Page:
that a harder hardwood such as Brazilian Cherry will solve the scratch problem because it won’t.  Harder
         hardwoods do dent or compress less than their softer counterparts but the finish on top will still scratch.

3. Factory applied finishes are stronger than site applied finishes. Leave site applied, oil modified finishes, such as Polyurethane or Swedish finishes to cure for 48 hours before resuming normal foot traffic. Water-based finishes cure much faster  (24 hours) - but check the product instructions.

4. Aluminum oxide and ceramic finishes are very strong but still scratch.  It is ,however, unlikely that you will wear through these finishes to the wood. Be clear with your customer, set their expectations. Successful warranty claims based on premature wearing of floor finish are VERY rare in hardwood flooring. Read the 25 year warranty small print and help your customer understand why, because it will be you and your customer against the manufacturer should a claim be made later.

5. The darker the wood floor colour the more the scratches will show. Scratches are typically light in colour and therefore show up in strong contrast to a darker background.  Ever owned a black car?  It's no different in the world of hardwood flooring.

6. If your customer has 3 kids, a cat and a dog, then consider a floor with a busy grain that helps disguise inevitable wear and tear such as a plain sawn, natural Red or White Oak, Hickory, or Ash.  Busy grains distract the eye.

7. Maple (stained or natural), Brazilian Cherry, American Walnut or American Cherry are not good durability choices.  The grains in these woods are subtle and not busy like Oak, hence wear and tear and defects show up more. Always point out that American Walnut and American Cherry are softer hardwoods and will dent easily.

8. Recommend a low or satin sheen. This also helps to disguise wear and tear. Glossier finishes only highlight scratches and imperfections.

9. Dust or dry mop regularly. Spot clean sticky spills. Don’t wet mop the floor. Use a Swiffer in a ‘snow plow’ fashion to accumulate dust and grit.  Use a soft head vacuum cleaner.

10. Keep outside shoes off the floor.

11. Felt glides are a must on all furniture legs, even with laminate flooring.

12. New Kitchen appliances will scratch the hardwood flooring. If you have new flooring in the Kitchen and you are having new appliances delivered make sure the delivery people are take care not to drag or push the new fridge, stove or dishwasher across the hardwood floor. If they do they will leave scratch marks in the floor. It happens so often and is not easy to fix.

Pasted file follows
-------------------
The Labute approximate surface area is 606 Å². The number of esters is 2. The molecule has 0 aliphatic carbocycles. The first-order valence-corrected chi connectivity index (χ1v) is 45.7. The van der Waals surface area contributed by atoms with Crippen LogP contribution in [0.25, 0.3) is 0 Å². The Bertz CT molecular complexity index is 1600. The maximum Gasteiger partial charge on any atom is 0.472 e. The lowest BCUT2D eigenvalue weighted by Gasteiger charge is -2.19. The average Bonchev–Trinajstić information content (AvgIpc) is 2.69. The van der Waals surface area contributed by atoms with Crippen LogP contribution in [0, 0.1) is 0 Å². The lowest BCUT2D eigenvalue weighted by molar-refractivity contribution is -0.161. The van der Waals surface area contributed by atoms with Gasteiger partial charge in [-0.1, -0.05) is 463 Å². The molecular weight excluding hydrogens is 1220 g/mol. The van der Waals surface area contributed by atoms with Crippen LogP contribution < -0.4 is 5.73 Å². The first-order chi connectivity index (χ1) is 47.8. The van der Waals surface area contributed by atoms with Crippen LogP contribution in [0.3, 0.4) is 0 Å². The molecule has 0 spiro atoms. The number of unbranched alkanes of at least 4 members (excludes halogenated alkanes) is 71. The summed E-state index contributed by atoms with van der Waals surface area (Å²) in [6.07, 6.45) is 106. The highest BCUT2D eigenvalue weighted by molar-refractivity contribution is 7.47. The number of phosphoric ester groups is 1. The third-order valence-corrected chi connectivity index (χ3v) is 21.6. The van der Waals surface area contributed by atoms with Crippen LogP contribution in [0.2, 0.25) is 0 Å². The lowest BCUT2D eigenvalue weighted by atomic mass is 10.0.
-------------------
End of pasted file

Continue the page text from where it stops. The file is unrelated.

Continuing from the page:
13. If you hardwood or laminate in your office and have a rolling office chair, use a plastic desk chair mat to protect the hardwood or laminate floor, they only cost around $40 from Staples.

Fixing scratches

If you have set your customers expectations properly then they know that scratches are par for the course with a hardwood floor   What do you do when the customer calls distressed about the first scratch?
Acknowledge the problem and be part of the solution.... this is good customer service.

Here are a few tips....
Surface scratches of this type caused by dirt and grit, poor maintenance, lack of felt glides etc. cannot be fixed locally but they can be fixed by re-coating the hardwood floor.  With a buffer and a 120 grit screen, the existing top coat of finish is carefully abraded and a fresh coat of finish applied over top.  My recommendation is to employ the services of a professional for this type of work and make sure the new finish to be used is compatible and will bond with the old finish before you commit. WARNING: If the re-coat fails then you are into a re-sand, a much bigger deal. Try a test spot first. 

Compression scratch marks from dogs or dragging furniture cannot be fixed by re-coating. You have to sand off the finish and into the wood to eliminate them.  Fixing this sort of wear and tear for the sale of a property or just to freshen up the floor is very common.  Locally sanding out the damage is not recommended as any patch work will show up like a sore thumb.  Either do the whole floor or live with the wear and tear until you can justify doing the whole floor.

Deep scratches or gouges for the most part can be filled with wood filler and then coloured with a Minwax stain stick (available at Home Depot).  This remedy is a good contender for a local repair because the deep scratch or gouge is often pretty ugly and easily improved with some simple attention.  Don't use black felt tips or sharpies on darker floors, the colour shows up purple!!  Always do a test patch in a hidden area first.

Remember, scratches are a fact of life with hardwood flooring. Help your customers understand this before they make a purchase.